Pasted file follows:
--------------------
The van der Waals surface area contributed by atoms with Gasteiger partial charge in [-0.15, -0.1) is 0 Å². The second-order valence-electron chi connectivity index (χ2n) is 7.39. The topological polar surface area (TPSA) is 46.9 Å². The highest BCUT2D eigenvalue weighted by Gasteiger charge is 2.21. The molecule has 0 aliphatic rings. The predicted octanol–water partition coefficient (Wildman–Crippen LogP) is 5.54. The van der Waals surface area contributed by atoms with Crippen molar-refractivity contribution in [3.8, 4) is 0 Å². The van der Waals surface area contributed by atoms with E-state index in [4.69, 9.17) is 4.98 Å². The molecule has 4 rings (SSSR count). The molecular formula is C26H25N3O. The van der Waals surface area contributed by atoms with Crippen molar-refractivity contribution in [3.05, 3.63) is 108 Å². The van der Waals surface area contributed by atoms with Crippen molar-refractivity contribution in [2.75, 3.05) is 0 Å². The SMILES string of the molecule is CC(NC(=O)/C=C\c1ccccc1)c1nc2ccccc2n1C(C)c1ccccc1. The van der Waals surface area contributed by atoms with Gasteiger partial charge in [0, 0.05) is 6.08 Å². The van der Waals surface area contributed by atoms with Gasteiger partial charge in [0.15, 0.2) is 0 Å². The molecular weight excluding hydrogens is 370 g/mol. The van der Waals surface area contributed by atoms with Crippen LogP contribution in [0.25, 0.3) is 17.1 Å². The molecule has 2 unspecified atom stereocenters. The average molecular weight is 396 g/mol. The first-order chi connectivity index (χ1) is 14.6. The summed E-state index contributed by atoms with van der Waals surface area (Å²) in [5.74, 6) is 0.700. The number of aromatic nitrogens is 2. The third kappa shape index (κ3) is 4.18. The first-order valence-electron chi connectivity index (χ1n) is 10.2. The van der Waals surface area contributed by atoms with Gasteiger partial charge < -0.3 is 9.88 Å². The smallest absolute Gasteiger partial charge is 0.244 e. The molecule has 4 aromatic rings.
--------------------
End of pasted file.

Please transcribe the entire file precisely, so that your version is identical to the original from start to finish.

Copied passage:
The van der Waals surface area contributed by atoms with Gasteiger partial charge in [-0.15, -0.1) is 0 Å². The second-order valence-electron chi connectivity index (χ2n) is 7.39. The topological polar surface area (TPSA) is 46.9 Å². The highest BCUT2D eigenvalue weighted by Gasteiger charge is 2.21. The molecule has 0 aliphatic rings. The predicted octanol–water partition coefficient (Wildman–Crippen LogP) is 5.54. The van der Waals surface area contributed by atoms with Crippen molar-refractivity contribution in [3.8, 4) is 0 Å². The van der Waals surface area contributed by atoms with E-state index in [4.69, 9.17) is 4.98 Å². The molecule has 4 rings (SSSR count). The molecular formula is C26H25N3O. The van der Waals surface area contributed by atoms with Crippen molar-refractivity contribution in [3.05, 3.63) is 108 Å². The van der Waals surface area contributed by atoms with Crippen molar-refractivity contribution in [2.75, 3.05) is 0 Å². The SMILES string of the molecule is CC(NC(=O)/C=C\c1ccccc1)c1nc2ccccc2n1C(C)c1ccccc1. The van der Waals surface area contributed by atoms with Gasteiger partial charge in [0, 0.05) is 6.08 Å². The van der Waals surface area contributed by atoms with Gasteiger partial charge in [0.15, 0.2) is 0 Å². The molecular weight excluding hydrogens is 370 g/mol. The van der Waals surface area contributed by atoms with Crippen LogP contribution in [0.25, 0.3) is 17.1 Å². The molecule has 2 unspecified atom stereocenters. The average molecular weight is 396 g/mol. The first-order chi connectivity index (χ1) is 14.6. The summed E-state index contributed by atoms with van der Waals surface area (Å²) in [5.74, 6) is 0.700. The number of aromatic nitrogens is 2. The third kappa shape index (κ3) is 4.18. The first-order valence-electron chi connectivity index (χ1n) is 10.2. The van der Waals surface area contributed by atoms with Gasteiger partial charge < -0.3 is 9.88 Å². The smallest absolute Gasteiger partial charge is 0.244 e. The molecule has 4 aromatic rings.